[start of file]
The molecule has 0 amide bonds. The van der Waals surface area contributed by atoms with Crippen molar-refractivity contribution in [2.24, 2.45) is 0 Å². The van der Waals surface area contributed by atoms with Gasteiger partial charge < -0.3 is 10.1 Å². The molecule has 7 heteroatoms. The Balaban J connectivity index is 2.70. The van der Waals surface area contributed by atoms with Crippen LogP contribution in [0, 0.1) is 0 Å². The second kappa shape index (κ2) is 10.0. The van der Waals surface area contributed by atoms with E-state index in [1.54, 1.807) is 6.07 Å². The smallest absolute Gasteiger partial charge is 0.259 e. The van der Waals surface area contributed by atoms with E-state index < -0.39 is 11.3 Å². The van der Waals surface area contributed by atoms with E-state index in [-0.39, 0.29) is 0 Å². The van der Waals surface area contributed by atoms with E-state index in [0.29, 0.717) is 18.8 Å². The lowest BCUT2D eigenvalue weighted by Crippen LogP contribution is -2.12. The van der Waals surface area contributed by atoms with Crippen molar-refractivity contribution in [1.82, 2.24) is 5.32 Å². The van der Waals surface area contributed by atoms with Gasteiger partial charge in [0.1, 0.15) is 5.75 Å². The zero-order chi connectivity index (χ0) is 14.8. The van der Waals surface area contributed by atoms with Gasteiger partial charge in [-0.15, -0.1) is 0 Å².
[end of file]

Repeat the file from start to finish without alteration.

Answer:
The molecule has 0 amide bonds. The van der Waals surface area contributed by atoms with Crippen molar-refractivity contribution in [2.24, 2.45) is 0 Å². The van der Waals surface area contributed by atoms with Gasteiger partial charge < -0.3 is 10.1 Å². The molecule has 7 heteroatoms. The Balaban J connectivity index is 2.70. The van der Waals surface area contributed by atoms with Crippen LogP contribution in [0, 0.1) is 0 Å². The second kappa shape index (κ2) is 10.0. The van der Waals surface area contributed by atoms with E-state index in [1.54, 1.807) is 6.07 Å². The smallest absolute Gasteiger partial charge is 0.259 e. The van der Waals surface area contributed by atoms with E-state index < -0.39 is 11.3 Å². The van der Waals surface area contributed by atoms with E-state index in [-0.39, 0.29) is 0 Å². The van der Waals surface area contributed by atoms with E-state index in [0.29, 0.717) is 18.8 Å². The lowest BCUT2D eigenvalue weighted by Crippen LogP contribution is -2.12. The van der Waals surface area contributed by atoms with Crippen molar-refractivity contribution in [1.82, 2.24) is 5.32 Å². The van der Waals surface area contributed by atoms with Gasteiger partial charge in [0.1, 0.15) is 5.75 Å². The zero-order chi connectivity index (χ0) is 14.8. The van der Waals surface area contributed by atoms with Gasteiger partial charge in [-0.15, -0.1) is 0 Å².